The Apostle Paul used the analogy of a family to describe the relationship between Christ and the church. Paul instructed husbands to love their wives “even as Christ also loved the church, and gave himself for it; that he might sanctify and cleanse it with the washing of water by the word, that he might present it to himself a glorious church, not having spot, or wrinkle, or any such thing; but that it should be holy and without blemish” (Ephesians 5:25-27). Paul went on to say, “For no man ever hated his own flesh; but nourisheth and cherisheth it, even as the Lord the church: for we are members of his body, of his flesh, and of his bones” (Ephesians 5:29-30). And concluded, “For this cause shall a man leave his father and mother, and shall be joined unto his wife, and they two shall be one flesh. This is a great mystery: but I speak concerning Christ and the church” (Ephesians 5:31-32).
The joining together of Christ and his church appears to be a physical union that takes place in heaven, but manifests itself on Earth. The Greek word translated joined, proskollao (pros-kol-lah’-o) means to cleave or be glued together. “Inherent within this word are two aspects with the second aspect being stressed. In order to cleave, one must first make a clean break; hence, cleave as in to cut. Then, once cleanly separated a joining is easy” (G4347). What this suggests is that Christ’s church will be taken out of the world through the rapture in order to make a clean break from the world’s sinful practices. At the end the millennium, the church will return to earth and be permanently joined with Jesus in the form of the new Jerusalem, a physical structure that the people of his church will inhabit.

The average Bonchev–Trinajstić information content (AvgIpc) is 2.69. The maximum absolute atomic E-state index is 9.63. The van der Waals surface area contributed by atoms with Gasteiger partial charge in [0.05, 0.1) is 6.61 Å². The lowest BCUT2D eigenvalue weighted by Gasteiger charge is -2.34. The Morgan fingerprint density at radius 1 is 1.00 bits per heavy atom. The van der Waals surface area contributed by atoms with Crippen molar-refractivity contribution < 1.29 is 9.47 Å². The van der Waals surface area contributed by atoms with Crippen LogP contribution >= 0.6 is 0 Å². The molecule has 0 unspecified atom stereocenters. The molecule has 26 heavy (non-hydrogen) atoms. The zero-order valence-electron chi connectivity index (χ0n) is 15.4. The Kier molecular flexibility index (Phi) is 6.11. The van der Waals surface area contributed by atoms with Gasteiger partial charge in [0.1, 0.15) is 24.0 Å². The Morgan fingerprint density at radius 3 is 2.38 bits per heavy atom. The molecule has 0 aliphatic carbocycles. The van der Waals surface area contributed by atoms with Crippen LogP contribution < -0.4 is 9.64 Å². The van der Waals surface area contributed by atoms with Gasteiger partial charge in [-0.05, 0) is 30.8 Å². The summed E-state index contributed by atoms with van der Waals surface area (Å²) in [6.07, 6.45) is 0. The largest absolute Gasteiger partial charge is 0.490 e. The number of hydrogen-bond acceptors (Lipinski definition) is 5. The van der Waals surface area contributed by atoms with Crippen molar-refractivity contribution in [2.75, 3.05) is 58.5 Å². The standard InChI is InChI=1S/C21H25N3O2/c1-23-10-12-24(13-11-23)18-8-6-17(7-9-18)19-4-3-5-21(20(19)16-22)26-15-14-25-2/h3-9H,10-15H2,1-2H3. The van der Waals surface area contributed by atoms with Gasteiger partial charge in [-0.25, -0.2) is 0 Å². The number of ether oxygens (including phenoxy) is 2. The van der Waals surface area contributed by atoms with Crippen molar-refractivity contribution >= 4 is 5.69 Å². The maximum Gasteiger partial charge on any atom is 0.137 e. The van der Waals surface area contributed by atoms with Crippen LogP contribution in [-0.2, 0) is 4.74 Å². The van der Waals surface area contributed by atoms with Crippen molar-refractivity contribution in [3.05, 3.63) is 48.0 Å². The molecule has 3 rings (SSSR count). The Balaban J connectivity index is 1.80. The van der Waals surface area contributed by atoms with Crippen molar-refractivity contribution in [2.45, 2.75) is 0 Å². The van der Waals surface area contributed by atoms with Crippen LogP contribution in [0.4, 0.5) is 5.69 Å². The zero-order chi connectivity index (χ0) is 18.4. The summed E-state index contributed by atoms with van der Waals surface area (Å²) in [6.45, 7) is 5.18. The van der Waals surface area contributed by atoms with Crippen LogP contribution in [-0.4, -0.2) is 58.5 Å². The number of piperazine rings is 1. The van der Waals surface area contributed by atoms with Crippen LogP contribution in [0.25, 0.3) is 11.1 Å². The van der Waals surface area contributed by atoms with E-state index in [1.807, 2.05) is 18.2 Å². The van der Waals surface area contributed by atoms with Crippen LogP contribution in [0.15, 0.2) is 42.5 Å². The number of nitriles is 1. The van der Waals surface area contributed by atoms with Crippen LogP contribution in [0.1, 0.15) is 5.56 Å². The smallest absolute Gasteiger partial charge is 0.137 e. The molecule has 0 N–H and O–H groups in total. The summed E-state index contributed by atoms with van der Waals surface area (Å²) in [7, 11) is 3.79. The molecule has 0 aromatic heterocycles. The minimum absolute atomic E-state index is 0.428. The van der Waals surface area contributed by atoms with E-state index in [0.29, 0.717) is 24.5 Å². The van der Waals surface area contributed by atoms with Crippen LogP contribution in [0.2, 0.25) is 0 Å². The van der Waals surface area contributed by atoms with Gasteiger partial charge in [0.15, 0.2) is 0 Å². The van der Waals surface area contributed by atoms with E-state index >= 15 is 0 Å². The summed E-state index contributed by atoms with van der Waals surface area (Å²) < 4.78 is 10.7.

An angel took John to see “the bride, the lamb’s wife.” John said, “And he carried me away in the spirit to a great and high mountain, and shewed me that great city, the holy Jerusalem, descending out of heaven from God” (Revelation 21:9-10). John’s description of the new Jerusalem is similar to what many people think heaven will be like. He said, “the twelve gates were twelve pearls; every gate was of one pearl: and the street of the city was pure gold, as it was transparent glass” (Revelation 21:21). John went on to say, “And he showed me a pure river of water of life, clear as crystal, proceeding out of the throne of God and of the Lamb. In the midst of the street of it, and of either side of the river, was there the tree of life, which bare twelve manner of fruits, and yielded her fruit every month: and the leaves of the tree were for the healing of the nations” (Revelation 22:1-2).